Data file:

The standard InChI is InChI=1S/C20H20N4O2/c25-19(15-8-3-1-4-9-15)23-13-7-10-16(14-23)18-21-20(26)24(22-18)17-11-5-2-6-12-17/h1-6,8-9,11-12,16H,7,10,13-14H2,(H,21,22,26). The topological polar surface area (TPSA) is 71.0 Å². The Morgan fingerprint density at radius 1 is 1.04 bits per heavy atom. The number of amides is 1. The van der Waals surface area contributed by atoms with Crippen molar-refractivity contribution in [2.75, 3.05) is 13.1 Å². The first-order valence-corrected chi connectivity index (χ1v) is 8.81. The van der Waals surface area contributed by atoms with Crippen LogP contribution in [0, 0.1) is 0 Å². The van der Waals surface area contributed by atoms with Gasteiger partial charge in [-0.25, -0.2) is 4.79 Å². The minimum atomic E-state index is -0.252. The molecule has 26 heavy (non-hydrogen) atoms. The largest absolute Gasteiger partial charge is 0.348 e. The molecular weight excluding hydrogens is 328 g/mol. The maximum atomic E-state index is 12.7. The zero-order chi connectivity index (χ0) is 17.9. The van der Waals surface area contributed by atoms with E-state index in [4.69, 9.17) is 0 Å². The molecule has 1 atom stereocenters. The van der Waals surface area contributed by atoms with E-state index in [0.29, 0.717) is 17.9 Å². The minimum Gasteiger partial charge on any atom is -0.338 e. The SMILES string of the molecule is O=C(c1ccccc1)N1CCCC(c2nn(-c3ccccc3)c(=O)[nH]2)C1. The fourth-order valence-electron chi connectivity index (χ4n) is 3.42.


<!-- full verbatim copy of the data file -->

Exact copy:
The standard InChI is InChI=1S/C20H20N4O2/c25-19(15-8-3-1-4-9-15)23-13-7-10-16(14-23)18-21-20(26)24(22-18)17-11-5-2-6-12-17/h1-6,8-9,11-12,16H,7,10,13-14H2,(H,21,22,26). The topological polar surface area (TPSA) is 71.0 Å². The Morgan fingerprint density at radius 1 is 1.04 bits per heavy atom. The number of amides is 1. The van der Waals surface area contributed by atoms with Crippen molar-refractivity contribution in [2.75, 3.05) is 13.1 Å². The first-order valence-corrected chi connectivity index (χ1v) is 8.81. The van der Waals surface area contributed by atoms with Crippen LogP contribution in [0, 0.1) is 0 Å². The van der Waals surface area contributed by atoms with Gasteiger partial charge in [-0.25, -0.2) is 4.79 Å². The minimum atomic E-state index is -0.252. The molecule has 26 heavy (non-hydrogen) atoms. The largest absolute Gasteiger partial charge is 0.348 e. The molecular weight excluding hydrogens is 328 g/mol. The maximum atomic E-state index is 12.7. The zero-order chi connectivity index (χ0) is 17.9. The van der Waals surface area contributed by atoms with E-state index in [4.69, 9.17) is 0 Å². The molecule has 1 atom stereocenters. The van der Waals surface area contributed by atoms with E-state index in [0.29, 0.717) is 17.9 Å². The minimum Gasteiger partial charge on any atom is -0.338 e. The SMILES string of the molecule is O=C(c1ccccc1)N1CCCC(c2nn(-c3ccccc3)c(=O)[nH]2)C1. The fourth-order valence-electron chi connectivity index (χ4n) is 3.42.